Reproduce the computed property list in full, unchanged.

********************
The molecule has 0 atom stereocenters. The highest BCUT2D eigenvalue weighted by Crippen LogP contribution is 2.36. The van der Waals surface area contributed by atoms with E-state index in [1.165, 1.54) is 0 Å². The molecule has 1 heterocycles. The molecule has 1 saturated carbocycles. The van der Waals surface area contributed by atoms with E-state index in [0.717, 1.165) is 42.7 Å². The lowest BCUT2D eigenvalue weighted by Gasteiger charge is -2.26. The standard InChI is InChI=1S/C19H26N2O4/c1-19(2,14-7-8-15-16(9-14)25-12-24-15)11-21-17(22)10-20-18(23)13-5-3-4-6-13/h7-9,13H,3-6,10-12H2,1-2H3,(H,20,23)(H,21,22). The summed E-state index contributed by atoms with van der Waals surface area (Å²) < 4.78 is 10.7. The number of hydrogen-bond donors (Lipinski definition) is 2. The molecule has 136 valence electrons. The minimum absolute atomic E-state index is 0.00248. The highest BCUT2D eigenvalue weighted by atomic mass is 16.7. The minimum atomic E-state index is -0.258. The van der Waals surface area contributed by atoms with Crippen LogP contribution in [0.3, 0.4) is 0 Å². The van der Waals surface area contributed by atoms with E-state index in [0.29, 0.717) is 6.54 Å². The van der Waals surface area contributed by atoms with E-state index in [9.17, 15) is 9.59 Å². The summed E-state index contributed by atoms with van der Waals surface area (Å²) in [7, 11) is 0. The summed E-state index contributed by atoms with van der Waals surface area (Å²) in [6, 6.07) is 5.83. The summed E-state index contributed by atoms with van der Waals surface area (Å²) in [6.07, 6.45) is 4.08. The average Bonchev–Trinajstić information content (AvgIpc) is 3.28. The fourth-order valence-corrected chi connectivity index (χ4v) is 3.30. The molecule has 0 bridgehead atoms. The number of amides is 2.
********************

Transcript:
The molecule has 0 atom stereocenters. The highest BCUT2D eigenvalue weighted by Crippen LogP contribution is 2.36. The van der Waals surface area contributed by atoms with E-state index in [1.165, 1.54) is 0 Å². The molecule has 1 heterocycles. The molecule has 1 saturated carbocycles. The van der Waals surface area contributed by atoms with E-state index in [0.717, 1.165) is 42.7 Å². The lowest BCUT2D eigenvalue weighted by Gasteiger charge is -2.26. The standard InChI is InChI=1S/C19H26N2O4/c1-19(2,14-7-8-15-16(9-14)25-12-24-15)11-21-17(22)10-20-18(23)13-5-3-4-6-13/h7-9,13H,3-6,10-12H2,1-2H3,(H,20,23)(H,21,22). The summed E-state index contributed by atoms with van der Waals surface area (Å²) < 4.78 is 10.7. The number of hydrogen-bond donors (Lipinski definition) is 2. The molecule has 136 valence electrons. The minimum absolute atomic E-state index is 0.00248. The highest BCUT2D eigenvalue weighted by atomic mass is 16.7. The minimum atomic E-state index is -0.258. The van der Waals surface area contributed by atoms with Crippen LogP contribution in [0.3, 0.4) is 0 Å². The van der Waals surface area contributed by atoms with E-state index in [0.29, 0.717) is 6.54 Å². The van der Waals surface area contributed by atoms with E-state index in [9.17, 15) is 9.59 Å². The summed E-state index contributed by atoms with van der Waals surface area (Å²) in [7, 11) is 0. The summed E-state index contributed by atoms with van der Waals surface area (Å²) in [6, 6.07) is 5.83. The summed E-state index contributed by atoms with van der Waals surface area (Å²) in [6.07, 6.45) is 4.08. The average Bonchev–Trinajstić information content (AvgIpc) is 3.28. The fourth-order valence-corrected chi connectivity index (χ4v) is 3.30. The molecule has 0 bridgehead atoms. The number of amides is 2.